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Eur Respir J. 2006 Aug;28(2):370-7. Epub 2006 Mar 29.

Allergic lung inflammation induces pulmonary vascular hyperresponsiveness.

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Dept of Internal Medicine, Infectious Diseases and Respiratory Medicine, Charité, Universitätsmedizin Berlin, Schumannstr 20/21, 10117 Berlin, Germany.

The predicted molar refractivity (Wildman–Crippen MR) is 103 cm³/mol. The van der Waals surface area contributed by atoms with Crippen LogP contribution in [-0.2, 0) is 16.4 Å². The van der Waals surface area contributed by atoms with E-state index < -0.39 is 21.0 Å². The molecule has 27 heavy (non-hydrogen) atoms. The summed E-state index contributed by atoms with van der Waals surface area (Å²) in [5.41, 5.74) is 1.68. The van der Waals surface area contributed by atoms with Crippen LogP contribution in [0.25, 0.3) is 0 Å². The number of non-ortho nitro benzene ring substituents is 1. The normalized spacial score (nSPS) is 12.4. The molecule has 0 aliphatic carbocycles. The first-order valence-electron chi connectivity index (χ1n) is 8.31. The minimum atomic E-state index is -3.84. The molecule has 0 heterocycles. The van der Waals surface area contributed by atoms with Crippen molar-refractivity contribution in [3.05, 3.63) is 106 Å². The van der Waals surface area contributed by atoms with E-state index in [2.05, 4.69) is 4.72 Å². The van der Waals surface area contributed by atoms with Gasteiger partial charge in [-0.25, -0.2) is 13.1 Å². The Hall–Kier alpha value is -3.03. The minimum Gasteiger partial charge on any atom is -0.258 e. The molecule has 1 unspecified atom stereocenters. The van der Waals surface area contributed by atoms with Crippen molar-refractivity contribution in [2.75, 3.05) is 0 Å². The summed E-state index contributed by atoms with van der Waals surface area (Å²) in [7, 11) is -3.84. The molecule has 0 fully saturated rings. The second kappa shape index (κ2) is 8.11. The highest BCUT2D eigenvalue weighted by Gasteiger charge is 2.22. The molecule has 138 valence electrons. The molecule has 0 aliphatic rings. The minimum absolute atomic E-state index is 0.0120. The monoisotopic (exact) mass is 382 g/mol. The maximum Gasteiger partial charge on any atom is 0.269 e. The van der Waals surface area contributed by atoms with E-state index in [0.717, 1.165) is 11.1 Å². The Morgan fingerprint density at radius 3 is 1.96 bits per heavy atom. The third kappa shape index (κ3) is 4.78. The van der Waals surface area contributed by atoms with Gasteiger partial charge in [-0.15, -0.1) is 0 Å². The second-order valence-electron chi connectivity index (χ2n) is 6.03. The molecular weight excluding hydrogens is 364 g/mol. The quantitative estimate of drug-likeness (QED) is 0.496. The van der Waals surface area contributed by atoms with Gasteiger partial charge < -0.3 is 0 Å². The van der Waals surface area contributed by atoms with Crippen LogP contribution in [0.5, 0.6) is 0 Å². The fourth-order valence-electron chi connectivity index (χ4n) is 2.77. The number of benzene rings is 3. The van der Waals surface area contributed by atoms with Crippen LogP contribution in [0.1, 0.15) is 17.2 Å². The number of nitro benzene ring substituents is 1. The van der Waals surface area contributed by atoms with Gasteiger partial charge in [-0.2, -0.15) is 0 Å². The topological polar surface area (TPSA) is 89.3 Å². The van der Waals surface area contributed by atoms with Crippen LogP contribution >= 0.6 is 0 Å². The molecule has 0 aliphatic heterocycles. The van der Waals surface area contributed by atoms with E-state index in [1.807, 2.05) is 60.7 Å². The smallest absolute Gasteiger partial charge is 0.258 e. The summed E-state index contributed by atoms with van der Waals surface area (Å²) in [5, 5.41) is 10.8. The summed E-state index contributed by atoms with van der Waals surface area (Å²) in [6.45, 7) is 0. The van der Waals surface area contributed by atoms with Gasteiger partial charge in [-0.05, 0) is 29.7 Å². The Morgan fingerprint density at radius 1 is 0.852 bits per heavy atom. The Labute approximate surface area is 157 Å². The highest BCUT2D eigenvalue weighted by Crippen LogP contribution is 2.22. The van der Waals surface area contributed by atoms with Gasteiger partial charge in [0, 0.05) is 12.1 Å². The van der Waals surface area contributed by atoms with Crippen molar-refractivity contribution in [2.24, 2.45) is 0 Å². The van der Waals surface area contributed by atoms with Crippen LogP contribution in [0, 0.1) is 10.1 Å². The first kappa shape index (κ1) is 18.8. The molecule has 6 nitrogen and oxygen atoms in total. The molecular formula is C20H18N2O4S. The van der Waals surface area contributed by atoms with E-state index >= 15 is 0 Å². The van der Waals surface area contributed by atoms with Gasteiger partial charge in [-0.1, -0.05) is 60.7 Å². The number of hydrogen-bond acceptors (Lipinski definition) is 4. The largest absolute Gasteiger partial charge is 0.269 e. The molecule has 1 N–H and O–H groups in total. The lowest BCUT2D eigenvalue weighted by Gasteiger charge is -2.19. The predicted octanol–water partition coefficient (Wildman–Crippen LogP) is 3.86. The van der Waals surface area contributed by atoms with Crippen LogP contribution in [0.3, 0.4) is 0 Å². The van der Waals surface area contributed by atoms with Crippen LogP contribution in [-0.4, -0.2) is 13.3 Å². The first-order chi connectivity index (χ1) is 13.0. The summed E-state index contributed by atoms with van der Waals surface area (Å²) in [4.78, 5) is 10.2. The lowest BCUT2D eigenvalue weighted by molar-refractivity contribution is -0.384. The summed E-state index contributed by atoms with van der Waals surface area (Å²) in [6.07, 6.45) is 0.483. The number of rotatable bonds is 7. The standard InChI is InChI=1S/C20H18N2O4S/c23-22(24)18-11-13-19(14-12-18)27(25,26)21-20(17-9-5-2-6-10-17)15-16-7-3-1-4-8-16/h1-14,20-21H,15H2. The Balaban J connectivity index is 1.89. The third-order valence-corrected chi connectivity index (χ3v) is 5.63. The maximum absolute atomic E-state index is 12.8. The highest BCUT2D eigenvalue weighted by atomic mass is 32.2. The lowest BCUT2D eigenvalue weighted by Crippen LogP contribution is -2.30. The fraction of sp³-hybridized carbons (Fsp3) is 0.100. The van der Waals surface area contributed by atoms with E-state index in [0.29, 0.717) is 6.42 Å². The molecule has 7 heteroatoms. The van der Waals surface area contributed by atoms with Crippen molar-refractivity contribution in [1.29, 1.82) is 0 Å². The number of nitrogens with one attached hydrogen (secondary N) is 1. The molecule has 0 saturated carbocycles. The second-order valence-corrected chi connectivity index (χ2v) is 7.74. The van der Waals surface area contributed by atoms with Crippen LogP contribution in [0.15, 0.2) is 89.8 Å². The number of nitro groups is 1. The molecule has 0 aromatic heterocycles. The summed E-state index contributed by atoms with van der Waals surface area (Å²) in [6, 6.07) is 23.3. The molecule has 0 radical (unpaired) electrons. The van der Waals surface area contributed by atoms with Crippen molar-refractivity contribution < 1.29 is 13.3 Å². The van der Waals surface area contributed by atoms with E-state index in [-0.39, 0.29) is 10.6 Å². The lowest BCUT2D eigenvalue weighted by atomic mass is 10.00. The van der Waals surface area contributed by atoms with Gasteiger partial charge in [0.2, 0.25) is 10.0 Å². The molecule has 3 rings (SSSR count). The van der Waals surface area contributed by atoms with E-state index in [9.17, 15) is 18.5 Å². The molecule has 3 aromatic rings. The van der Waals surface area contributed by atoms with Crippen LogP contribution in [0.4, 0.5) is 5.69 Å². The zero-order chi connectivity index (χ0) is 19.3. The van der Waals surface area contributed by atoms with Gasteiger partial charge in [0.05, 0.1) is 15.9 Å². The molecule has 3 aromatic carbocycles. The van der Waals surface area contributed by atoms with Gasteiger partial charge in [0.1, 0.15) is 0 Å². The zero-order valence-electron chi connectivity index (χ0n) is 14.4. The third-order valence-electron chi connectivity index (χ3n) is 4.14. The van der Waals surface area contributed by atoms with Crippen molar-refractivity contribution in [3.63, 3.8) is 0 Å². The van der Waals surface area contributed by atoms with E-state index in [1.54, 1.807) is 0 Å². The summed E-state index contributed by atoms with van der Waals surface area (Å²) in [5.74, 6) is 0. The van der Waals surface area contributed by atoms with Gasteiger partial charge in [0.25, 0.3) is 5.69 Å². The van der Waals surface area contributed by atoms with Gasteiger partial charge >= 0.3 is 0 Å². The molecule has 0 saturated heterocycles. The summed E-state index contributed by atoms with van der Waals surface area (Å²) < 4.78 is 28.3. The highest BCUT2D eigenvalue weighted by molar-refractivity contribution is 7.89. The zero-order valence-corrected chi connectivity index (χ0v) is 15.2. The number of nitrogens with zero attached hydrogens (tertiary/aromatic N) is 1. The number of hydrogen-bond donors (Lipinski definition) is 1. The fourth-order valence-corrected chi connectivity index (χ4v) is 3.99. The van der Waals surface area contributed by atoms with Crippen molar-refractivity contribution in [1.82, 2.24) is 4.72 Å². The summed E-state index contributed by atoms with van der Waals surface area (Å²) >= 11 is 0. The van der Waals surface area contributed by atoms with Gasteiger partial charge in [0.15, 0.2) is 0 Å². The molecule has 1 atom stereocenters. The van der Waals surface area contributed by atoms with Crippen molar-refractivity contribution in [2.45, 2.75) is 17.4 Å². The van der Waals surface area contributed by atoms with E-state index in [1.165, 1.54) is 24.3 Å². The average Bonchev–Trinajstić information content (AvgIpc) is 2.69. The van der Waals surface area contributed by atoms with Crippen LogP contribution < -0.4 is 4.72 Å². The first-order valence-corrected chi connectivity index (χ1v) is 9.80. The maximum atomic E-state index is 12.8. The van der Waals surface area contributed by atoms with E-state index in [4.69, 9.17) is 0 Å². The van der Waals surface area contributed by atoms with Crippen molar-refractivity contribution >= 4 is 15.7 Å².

Pulmonary arterial vasoconstriction is an important early component of pulmonary hypertension. Inflammatory mechanisms play a prominent role in the pathogenesis of pulmonary hypertension. The present authors investigated the potential role of acute allergic lung inflammation for alterations in pulmonary haemodynamics. BALB/c mice were intraperitoneally sensitised to ovalbumin and challenged by ovalbumin inhalation. Subsequently, lungs were ventilated and perfused ex vivo, and pulmonary arterial pressure (P(pa)) was continuously monitored. Isolated perfused lungs of allergen-sensitised and -challenged mice showed five-fold enhanced P(pa) responses to serotonin, which is reported to be a significant contributor to pulmonary hypertension in humans. This increase in P(pa) was abolished by the serotonin receptor-2A antagonist ketanserin, but not the serotonin receptor-1B antagonist GR127935. Intracellular signalling to serotonin involved phosphatidylcholine-specific phospholipase C and protein kinase C, as well as Rho-kinase, as assessed by employing the specific inhibitors D609, bisindolylmaleimide and Y27632, respectively. In addition to serotonin, impressively enhanced P(pa) increases in allergic lungs were also evoked by the thromboxane receptor agonist U46619, angiotensin II and endothelin-1. In conclusion, allergic lung inflammation was accompanied by impressive pulmonary vascular hyperresponsiveness. These results suggest a possible role for allergic inflammation in the development of pulmonary arterial hypertension.

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